Grab Malaysia is recommending that users plan their booking in advance in order to avoid long waiting times starting from today. This is due to a significantly lower number of drivers available on the road following new regulations for the e-hailing industry which begins today, July 12.
However, Grab said the company is working hard to assist its over 200,000 registered drivers to meet the requirements set by the regulation, which was formalised on April 19 this year.
Grab also offers some tips on how to ensure smooth travels during this transition period.
Book earlier than you normally would
“Book earlier than usual. Book your ride earlier and be ready when the driver arrives, especially if you have a flight to catch or need to get to an important meeting.
“Ride during non-peak hours. Getting a ride is much easier outside the peak hours of 7am to 9am and 5pm to 8pm,” Grab said.
In addition, Grab is also working closely with the authorities including the Ministry of Transport, Road Transport Department, Land Public Transport Agency and Puspakom to help all existing and future Grab drivers meet the new rules and regulations as quickly as possible.
“Efforts include helping driver-partners cover the expenses incurred, inclusive of training, medical checks, vehicle inspections and public service vehicle licenses,” Grab said.
“We hope this situation will be temporary and will continue to keep you updated. You may experience some inconvenience at first, but these changes are to ensure consistent quality across the e-hailing industry in the long run.”
MyCar drivers are affected too
Similarly, the second largest e-hailing platform in Malaysia with 15% market share, MyCar is also advising users to expect longer wait time while its drivers comply with the new regulations.
The regulations have forced the company to temporarily suspend drivers in its system that have yet to comply with the new regulations that require them to have a PSV licence.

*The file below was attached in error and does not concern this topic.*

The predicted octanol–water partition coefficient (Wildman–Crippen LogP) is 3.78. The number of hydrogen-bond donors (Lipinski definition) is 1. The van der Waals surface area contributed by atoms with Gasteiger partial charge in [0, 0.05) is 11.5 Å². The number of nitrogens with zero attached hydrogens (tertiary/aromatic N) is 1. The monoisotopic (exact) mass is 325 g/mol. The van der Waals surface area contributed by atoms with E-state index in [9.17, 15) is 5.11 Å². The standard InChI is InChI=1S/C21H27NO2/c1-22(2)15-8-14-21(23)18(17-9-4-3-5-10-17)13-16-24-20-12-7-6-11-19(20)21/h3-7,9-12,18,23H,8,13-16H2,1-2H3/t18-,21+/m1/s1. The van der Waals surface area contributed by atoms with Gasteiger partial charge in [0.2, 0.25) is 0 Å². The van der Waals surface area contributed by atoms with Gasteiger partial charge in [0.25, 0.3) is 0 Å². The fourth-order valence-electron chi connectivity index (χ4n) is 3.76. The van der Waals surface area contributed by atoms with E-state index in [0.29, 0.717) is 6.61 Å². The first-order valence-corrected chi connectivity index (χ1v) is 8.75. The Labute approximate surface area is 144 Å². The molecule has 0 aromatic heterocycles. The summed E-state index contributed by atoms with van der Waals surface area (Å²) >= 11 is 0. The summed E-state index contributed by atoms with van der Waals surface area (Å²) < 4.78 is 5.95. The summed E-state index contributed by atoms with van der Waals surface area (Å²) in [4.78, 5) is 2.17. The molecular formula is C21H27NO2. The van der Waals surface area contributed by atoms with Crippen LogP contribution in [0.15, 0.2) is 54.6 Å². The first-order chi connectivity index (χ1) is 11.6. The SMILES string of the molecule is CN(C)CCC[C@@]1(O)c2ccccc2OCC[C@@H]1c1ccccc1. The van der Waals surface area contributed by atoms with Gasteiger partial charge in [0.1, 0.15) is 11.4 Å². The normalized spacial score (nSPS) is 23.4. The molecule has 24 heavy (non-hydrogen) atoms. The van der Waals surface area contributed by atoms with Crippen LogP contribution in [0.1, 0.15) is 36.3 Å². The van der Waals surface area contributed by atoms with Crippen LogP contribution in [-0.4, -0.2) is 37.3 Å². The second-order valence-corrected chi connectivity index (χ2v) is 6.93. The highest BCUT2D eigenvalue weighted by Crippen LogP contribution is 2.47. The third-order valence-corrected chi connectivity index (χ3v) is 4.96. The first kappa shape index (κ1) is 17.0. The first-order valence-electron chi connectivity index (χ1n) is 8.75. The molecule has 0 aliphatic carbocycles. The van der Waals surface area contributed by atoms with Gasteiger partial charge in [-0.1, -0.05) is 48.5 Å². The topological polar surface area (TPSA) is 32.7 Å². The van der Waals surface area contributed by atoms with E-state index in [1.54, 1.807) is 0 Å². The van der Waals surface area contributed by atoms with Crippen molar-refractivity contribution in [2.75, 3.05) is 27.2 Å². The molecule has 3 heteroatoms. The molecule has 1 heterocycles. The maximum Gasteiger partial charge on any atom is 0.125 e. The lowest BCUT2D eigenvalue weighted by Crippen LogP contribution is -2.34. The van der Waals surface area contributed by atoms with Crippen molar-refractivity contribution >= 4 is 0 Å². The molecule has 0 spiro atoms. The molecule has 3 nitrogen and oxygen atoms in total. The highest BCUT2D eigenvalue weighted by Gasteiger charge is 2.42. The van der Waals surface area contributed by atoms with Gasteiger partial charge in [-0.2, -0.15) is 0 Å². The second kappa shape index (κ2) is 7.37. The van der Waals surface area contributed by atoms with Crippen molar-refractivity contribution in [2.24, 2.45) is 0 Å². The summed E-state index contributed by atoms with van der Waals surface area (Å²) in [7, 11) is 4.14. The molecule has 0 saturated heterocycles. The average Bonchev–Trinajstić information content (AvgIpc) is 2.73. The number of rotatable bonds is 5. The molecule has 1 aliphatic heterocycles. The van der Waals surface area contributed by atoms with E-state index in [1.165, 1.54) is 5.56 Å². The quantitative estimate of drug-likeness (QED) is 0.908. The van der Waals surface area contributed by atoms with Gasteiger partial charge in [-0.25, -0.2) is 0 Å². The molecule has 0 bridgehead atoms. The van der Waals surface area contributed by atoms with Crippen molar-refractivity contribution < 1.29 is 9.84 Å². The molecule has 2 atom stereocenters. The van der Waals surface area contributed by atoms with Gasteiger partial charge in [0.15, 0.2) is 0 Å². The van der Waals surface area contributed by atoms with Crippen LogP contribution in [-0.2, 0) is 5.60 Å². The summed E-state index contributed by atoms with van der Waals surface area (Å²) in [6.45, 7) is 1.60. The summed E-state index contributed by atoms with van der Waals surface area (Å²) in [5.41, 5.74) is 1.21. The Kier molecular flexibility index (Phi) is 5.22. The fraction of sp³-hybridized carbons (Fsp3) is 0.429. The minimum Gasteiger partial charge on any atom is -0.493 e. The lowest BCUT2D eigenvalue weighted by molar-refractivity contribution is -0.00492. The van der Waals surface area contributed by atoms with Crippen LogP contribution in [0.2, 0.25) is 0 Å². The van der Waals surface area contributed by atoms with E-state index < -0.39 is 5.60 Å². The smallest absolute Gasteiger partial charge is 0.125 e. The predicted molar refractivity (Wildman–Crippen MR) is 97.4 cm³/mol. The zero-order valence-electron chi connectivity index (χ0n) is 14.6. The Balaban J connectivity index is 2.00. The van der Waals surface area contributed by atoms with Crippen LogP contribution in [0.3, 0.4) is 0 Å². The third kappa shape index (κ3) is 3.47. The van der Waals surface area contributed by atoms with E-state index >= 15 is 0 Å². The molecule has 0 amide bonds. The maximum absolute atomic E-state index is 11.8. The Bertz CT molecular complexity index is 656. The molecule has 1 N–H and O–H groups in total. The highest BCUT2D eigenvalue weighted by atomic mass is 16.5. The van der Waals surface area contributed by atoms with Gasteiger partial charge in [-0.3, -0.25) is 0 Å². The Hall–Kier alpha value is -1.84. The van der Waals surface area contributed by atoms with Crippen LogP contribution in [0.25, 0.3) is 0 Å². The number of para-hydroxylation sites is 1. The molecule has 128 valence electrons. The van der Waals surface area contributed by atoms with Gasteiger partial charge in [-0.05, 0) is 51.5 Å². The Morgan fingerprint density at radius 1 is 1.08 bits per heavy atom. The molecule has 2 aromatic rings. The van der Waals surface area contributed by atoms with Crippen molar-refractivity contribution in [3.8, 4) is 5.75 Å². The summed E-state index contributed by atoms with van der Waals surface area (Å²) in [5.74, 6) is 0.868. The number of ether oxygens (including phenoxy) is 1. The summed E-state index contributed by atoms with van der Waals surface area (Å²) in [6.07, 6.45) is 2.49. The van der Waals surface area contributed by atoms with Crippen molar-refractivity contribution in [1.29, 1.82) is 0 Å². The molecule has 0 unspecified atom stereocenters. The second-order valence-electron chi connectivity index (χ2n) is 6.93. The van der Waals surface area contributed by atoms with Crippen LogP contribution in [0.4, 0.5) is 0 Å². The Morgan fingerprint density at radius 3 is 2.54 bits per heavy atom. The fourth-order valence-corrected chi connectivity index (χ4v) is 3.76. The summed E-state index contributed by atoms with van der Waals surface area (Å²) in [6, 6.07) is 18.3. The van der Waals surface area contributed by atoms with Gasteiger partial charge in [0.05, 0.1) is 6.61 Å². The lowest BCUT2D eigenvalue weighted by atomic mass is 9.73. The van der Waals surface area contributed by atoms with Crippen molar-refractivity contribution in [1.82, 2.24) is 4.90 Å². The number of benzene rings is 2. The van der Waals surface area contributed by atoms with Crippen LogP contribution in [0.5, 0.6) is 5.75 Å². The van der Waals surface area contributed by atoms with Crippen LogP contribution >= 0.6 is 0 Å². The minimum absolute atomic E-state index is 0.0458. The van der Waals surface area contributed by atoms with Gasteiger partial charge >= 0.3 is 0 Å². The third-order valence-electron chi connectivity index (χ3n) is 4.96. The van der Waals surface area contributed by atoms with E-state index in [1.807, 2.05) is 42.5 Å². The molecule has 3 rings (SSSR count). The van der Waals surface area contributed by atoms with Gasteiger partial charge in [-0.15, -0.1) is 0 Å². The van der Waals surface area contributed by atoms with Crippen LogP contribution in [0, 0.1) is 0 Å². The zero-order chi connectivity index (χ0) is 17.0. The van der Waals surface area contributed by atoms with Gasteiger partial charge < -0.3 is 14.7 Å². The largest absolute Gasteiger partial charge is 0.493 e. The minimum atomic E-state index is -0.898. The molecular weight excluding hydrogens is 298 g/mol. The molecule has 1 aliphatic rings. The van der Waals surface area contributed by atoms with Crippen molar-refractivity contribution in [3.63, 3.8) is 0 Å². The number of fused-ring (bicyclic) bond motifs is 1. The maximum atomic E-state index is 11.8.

“From our pool of 30,000 active drivers, about 10,000 are full-timers and roughly 7,000 of them drive exclusively for MyCar.
“From this number, only 400 have got their PSV licence, and this is worrying. We have to abide by the law and I have no choice but to block those who are not ready from getting on the road,” said MyCar founder and director Mohd Noah Maideen told the Star.
But a PSV licence is not the only hurdle that’s stopping e-hailing drivers from getting back on the road. The drivers will also be required to obtain an E-hailing Vehicle Permit (EVP) from the Land Public Transport Agency (APAD) which can only be issued after a driver obtains a PSV.
At the same time, Mohd Noah is calling for some degree of leniency from enforcement authorities, saying that many drivers were still going through the process to obtain their PSV licence.
“Getting the PSV licence is one thing. The drivers will still not be allowed on the road until APAD issues them with the EVP document, which takes time.
“Should they get stopped during checks, I hope the authorities will give them a warning instead of booking them,” he said, adding that the grace period should be extended till the end of the year.